The first four Ukrainian children are to be returned from Russia this week, according to Qatari officials in a mechanism agreed upon with Moscow after months of negotiation.

Financial Times reported in July that Saudi Arabia and Turkey were in negotiation with Moscow and Kyiv to broker a deal that would allow possibly thousands of children taken to Russia and held in children’s homes or adopted by Russian families to return home.

A Qatar spokesperson announced on Friday that it had negotiated for a 7-year-old boy to be reunited with his grandmother and was on his way back to Ukraine via Estonia with three more children, a boy aged 2, a 9-year-old boy, and a 17-year-old girl, to be released this week.

According to Reuters, the four children represent the test case for a mechanism that has been set up after months of secret talks, though it is unclear if this is linked to the earlier discussions.

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Qatar’s spokesperson for the minister of state for international cooperation, Lolwah Al Khater, confirmed the mediation in a statement on her X account, thanking both Russia and Ukraine “for their commitment to the successful reunification of Ukrainian kids with their families” and promised this as “only a first step.”

Russia’s Commissioner for Children’s Rights, Maria Lvova-Belova, for whom the International Criminal Court (ICC) issued a war crimes warrant for her and President Putin for their part in the abduction of Ukrainian children, said she had an initial list of Ukrainian children to be returned.

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It is not clear how many children are on this list or how many additional minors abducted by Russia will be authorized to return to Ukraine via the Qatari mechanism after the first four, a Qatari official said.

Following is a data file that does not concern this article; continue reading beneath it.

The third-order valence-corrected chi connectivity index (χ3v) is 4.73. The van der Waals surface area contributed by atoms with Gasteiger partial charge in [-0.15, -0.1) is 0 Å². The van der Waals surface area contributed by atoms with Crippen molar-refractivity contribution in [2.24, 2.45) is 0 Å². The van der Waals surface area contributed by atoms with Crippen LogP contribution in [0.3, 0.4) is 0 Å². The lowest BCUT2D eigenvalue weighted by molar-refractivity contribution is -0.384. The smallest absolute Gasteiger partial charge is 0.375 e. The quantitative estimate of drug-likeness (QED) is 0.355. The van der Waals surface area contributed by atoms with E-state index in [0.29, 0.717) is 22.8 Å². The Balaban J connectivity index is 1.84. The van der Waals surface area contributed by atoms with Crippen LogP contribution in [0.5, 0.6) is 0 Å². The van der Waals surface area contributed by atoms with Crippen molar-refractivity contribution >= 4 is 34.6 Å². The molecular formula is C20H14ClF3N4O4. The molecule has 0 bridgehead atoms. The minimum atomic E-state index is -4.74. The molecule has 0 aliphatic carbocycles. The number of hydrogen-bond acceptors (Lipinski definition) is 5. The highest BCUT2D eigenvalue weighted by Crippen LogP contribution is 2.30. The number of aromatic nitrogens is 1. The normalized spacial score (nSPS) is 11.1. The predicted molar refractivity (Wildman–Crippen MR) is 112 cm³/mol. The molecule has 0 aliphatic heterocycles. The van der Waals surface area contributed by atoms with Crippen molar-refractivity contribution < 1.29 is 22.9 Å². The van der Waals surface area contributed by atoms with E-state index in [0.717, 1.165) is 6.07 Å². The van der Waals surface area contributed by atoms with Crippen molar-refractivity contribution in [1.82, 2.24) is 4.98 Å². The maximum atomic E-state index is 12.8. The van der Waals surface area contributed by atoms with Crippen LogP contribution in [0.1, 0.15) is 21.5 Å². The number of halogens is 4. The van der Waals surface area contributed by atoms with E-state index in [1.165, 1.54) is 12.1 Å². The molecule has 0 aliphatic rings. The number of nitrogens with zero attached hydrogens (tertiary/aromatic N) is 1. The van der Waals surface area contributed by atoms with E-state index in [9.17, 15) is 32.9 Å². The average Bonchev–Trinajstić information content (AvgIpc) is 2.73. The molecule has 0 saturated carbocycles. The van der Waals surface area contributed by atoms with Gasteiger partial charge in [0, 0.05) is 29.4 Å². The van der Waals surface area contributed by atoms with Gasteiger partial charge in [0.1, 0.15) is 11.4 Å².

Kyiv has identified nearly 20,000 children who were taken to Russia or Russian-held territory without the consent of family or guardians, of which about 400 children have been returned to Ukraine since Moscow’s full-scale invasion began in February 2022.

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Nada Al-Nashif, the UN Deputy High Commissioner for Human Rights said at a Human Rights Council meeting in Geneva on Monday, Oct. 9 that she “remains gravely concerned that there is no established system to return Ukrainian children who were transferred to other regions in Russian-occupied territory or to the Russian Federation.”

She went on to say that many of those children who had been returned “experiencing or witnessing psychological or physical violence,” while being held.

In April, Russia’s deputy ambassador to the UN, Dmitry Polyanski, denied his country was responsible for the forced transfers of children, and claimed its army is in fact “saving” them.

He told the UK’s Sky News: “Of course it’s not a war crime. We’ve been accused of stealing children but in fact, we’re saving children from the Ukrainian army.”

He went on to claim that “the vast majority of them arrived with their parents or relatives.

“Of course, there is some number of orphans, but these orphans are being taken temporarily by foster families. It’s not adoption, it’s guardianship, it’s a different situation,” he maintained.

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